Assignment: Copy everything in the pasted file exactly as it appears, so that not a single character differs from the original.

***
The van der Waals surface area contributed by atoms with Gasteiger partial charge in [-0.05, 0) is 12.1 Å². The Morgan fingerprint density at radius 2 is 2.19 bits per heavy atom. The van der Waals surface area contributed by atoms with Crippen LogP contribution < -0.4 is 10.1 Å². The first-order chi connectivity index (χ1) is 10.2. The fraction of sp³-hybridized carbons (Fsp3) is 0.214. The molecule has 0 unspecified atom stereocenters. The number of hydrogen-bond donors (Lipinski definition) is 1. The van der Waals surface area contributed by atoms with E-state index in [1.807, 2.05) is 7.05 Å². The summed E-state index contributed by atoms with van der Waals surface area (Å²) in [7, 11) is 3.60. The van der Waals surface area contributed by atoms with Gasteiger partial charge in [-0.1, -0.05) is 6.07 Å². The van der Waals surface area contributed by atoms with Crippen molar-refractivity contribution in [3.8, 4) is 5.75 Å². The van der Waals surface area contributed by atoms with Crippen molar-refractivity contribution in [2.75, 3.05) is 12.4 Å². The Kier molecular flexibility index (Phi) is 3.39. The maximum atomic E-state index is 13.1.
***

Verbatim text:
The van der Waals surface area contributed by atoms with Gasteiger partial charge in [-0.05, 0) is 12.1 Å². The Morgan fingerprint density at radius 2 is 2.19 bits per heavy atom. The van der Waals surface area contributed by atoms with Crippen LogP contribution < -0.4 is 10.1 Å². The first-order chi connectivity index (χ1) is 10.2. The fraction of sp³-hybridized carbons (Fsp3) is 0.214. The molecule has 0 unspecified atom stereocenters. The number of hydrogen-bond donors (Lipinski definition) is 1. The van der Waals surface area contributed by atoms with E-state index in [1.807, 2.05) is 7.05 Å². The summed E-state index contributed by atoms with van der Waals surface area (Å²) in [7, 11) is 3.60. The van der Waals surface area contributed by atoms with Gasteiger partial charge in [-0.1, -0.05) is 6.07 Å². The van der Waals surface area contributed by atoms with Crippen molar-refractivity contribution in [3.8, 4) is 5.75 Å². The van der Waals surface area contributed by atoms with Crippen molar-refractivity contribution in [2.75, 3.05) is 12.4 Å². The Kier molecular flexibility index (Phi) is 3.39. The maximum atomic E-state index is 13.1.